Matt Naylor

The widespread research interests of the faculty within the department means that students can explore almost any line of research and be able to seek expert guidance and advice. This proves to be invaluable for the development of the graduate students within the department; I cannot express how wonderful the CNERS faculty are.
 
 
Roman Provincial Archaeology
 
Why did you decide to pursue a graduate degree?

After spending seven years in the oilfield service industry in Calgary before beginning my undergraduate degree, I was adamant that I wanted to do something that interested me. Continuing my education into my second graduate degree has allowed me do learn more about what I love on a daily basis!

Why did you decide to study at UBC?

I completed my undergraduate degree at UBC and I was very excited to be able to come back and begin a PhD after completing a Master's in the UK. The faculty within the CNERS department are all fantastic and there is a high degree of concern about academic improvement and personal growth. There are many opportunities for excavations within the department, along with teaching assistantships and research assistantships which prepare students well to enter the academic job market after graduation.

What is it specifically, that your program offers, that attracted you?

The PhD program in Classical Archaeology offers a wide degree of breadth to solidify a broad understanding in theoretical trends and materials from the Bronze and Iron Ages through to the end of Late Antiquity. Although challenging, the requirement to write two period-based comprehensive exam goes a long way to ensure a broad and in-depth level of knowledge within the field before moving on to writing a dissertation. The widespread research interests of the faculty within the department means that students can explore almost any line of research and be able to seek expert guidance and advice. This proves to be invaluable for the development of the graduate students within the department; I cannot express how wonderful the CNERS faculty are. In terms of my personal research, the ability to explore different theoretical and practical areas of Roman provincial archaeology is exactly what I was looking for in a PhD program.

What was the best surprise about UBC or life in Vancouver?

UBC has one of the most beautiful campuses not only in Canada, but the world. It is a pleasure being there on a daily basis! Coming from Alberta, not having to deal with the snow and extreme cold is also a personal bonus!

What aspect of your graduate program do you enjoy the most or are looking forward to with the greatest curiosity?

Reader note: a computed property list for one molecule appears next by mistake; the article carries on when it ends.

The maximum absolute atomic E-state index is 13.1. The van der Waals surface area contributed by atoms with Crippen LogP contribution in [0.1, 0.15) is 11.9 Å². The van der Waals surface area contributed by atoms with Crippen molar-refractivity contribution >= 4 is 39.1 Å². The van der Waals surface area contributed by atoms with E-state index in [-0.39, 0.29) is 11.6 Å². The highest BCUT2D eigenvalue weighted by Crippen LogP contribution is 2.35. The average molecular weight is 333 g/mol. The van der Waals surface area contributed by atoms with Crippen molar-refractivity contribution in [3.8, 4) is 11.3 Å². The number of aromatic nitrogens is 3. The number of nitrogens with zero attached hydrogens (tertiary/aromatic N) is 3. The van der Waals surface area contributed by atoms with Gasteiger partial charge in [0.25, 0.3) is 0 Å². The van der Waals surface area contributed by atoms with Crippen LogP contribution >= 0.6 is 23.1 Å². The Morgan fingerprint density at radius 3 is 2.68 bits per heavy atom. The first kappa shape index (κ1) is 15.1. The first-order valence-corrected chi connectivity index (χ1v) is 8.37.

I love what I do, and I enjoy doing it every day! The camaraderie within the graduate community is unbelievable and there are always intensely interesting conversations going on. Tasks which lie outside coursework and research are also always fun! Being a TA is an immensely rewarding experience which I always look forward to. Month-long excavations offered by CNERS are also the highlight of any archaeologist's year!

What do you see as your biggest challenge(s) in your future career?

The biggest challenge is always the next big project! For myself, this is my dissertation. It's an immense task for any PhD student, but it's invaluable experience for future research and every day working on it needs to be taken as a learning experience. Therefore, the challenge of the task shouldn't be what's focused on, but the opportunities that it's completion will provide and the myriad lessons learned along the way!

How do you feel your program is preparing you for those challenges?

This program does absolutely everything it can to allow graduate students to become well-rounded scholars capable of doing amazing things!

What aspects of your life or career before now have best prepared you for your UBC graduate program?

Personally, I think that my time working within industry before starting my education provided me with some very valuable lessons which I have been able to carry with me throughout my academic career. Although my advice would be to anyone trying to prepare themselves for graduate study is to love what they do. Life's too short not to love what you do!

What do you like to do for fun or relaxation?

I take my head out of the books! Vancouver is filled with amazing spots to run, cycle, grab a pint, sit on a beach, take in some culture, or whatever else you might want to do. Get out and explore!

What advice do you have for new graduate students?

Take advantage of the opportunities provided by the university and your department. Go to extra seminars. Enjoy your teaching opportunities. Remember that you're in a graduate program because you enjoy the subject matter and you're good at it, you deserve to be there! So have fun with it!!

 
 
 

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